Situation: Your sales team is struggling because they can’t get in front of as many prospects as they used to. As a marketer, you’ve built a great website and figured out your branding and positioning. You’ve been writing some blogs and white papers, using marketing automation to assist in your distribution, and you’re getting some traction—but it’s not enough.
Management has decided to that they want more content marketing, but they haven’t seen enough results to justify a large expenditure. But that hasn’t stopped them from tasking you to create a demand generation engine—and on a limited budget, of course.
This is the demand generation dilemma, and it’s far too common in today’s B2B company. The problem is that management sees only the end results of other companies’ efforts and grossly underestimates the work involved in the strategy, development, and acquisition of skills to pull it off effectively. (Effectively is defined as over 50 percent of your total sales pipeline coming from this process.)
Many companies start by purchasing expensive marketing automation tools, and then see what marketing skills they have in-house that they can now task with demand generation. Marketing automation can do a lot of things—it can automate great processes, and it can also speed up and automate bad ones.
So what are your options?
Fortunately, content marketing as a demand generation engine for sales is starting to reach some maturity, and there are many fractional resources and tools available to help you—but that has it’s challenges as well.
First and foremost, you need to understand all of the moving pieces. (The infographic below is a good start).
You’ll also need to be good at strategy development and communication, because it’s not as simple as hiring some writers and videographers to develop some white papers and blogs. All of those content assets need to be communicated through one voice and speak to the same high-probability pain points to look like one single brand that is telling the story.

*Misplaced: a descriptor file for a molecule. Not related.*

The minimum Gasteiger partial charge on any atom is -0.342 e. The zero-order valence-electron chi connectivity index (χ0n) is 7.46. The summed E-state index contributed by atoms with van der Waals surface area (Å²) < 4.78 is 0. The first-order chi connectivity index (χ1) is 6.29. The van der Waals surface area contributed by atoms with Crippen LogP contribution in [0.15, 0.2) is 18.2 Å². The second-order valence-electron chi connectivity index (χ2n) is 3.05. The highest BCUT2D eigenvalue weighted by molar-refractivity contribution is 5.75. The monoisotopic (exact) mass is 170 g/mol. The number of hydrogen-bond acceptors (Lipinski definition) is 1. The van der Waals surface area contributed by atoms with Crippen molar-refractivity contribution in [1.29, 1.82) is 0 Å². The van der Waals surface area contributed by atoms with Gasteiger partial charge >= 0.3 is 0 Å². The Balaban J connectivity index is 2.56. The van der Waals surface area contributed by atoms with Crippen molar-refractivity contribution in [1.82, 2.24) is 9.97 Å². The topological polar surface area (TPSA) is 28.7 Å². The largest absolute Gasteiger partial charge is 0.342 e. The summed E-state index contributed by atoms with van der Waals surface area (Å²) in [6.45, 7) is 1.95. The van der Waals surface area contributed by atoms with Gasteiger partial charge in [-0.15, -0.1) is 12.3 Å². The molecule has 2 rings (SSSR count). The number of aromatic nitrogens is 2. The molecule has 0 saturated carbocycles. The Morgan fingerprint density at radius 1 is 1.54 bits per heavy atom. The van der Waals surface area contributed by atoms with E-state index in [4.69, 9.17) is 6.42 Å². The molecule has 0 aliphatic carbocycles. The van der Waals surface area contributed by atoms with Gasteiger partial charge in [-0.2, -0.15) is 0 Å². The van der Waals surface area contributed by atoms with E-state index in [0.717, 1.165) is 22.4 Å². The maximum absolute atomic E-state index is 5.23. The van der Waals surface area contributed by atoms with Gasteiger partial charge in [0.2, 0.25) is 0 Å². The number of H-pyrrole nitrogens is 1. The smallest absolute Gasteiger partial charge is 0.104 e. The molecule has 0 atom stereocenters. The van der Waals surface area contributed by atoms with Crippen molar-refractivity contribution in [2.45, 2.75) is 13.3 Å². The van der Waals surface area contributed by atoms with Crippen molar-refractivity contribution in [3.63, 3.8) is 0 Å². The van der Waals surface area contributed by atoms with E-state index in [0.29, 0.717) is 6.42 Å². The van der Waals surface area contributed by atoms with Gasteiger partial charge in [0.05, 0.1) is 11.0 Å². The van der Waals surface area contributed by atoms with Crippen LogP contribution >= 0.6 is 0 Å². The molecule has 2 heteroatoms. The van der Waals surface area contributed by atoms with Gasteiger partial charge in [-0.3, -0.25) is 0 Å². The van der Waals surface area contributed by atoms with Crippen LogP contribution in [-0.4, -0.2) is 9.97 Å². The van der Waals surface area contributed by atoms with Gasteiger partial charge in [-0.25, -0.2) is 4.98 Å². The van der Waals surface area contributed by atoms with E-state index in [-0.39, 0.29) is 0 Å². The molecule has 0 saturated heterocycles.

So how do you pull that off?
First of all, back up just a bit. It’s time to formulate a content strategy and framework where all of the content specialists understand their roles and how it fits into your overall content architecture. Your planning starts by evaluating all of your unique buying personas and understanding what problems they are trying to solve during every stage in their buying process.
Next, you need to determine what mediums and skill sets will be required (and how best to acquire them).
For example, will you need:
- Writers? (content strategists, managing editors, blog writers, white paper writers, copy editors)
- Designers? (landing pages, infographics, email templates, page layouts)
- Videographers? (technicians, directors, editors)
- Web developers? (CRM integration, database management and segmentation, marketing automation)
And last, but not least, you have to manage them. Everyone needs to understand and get behind the strategy. Because, in reality, it’s always a huge challenge to manage people, regardless of whether they’re in-house or fractional (some agency, some freelance, some employees).
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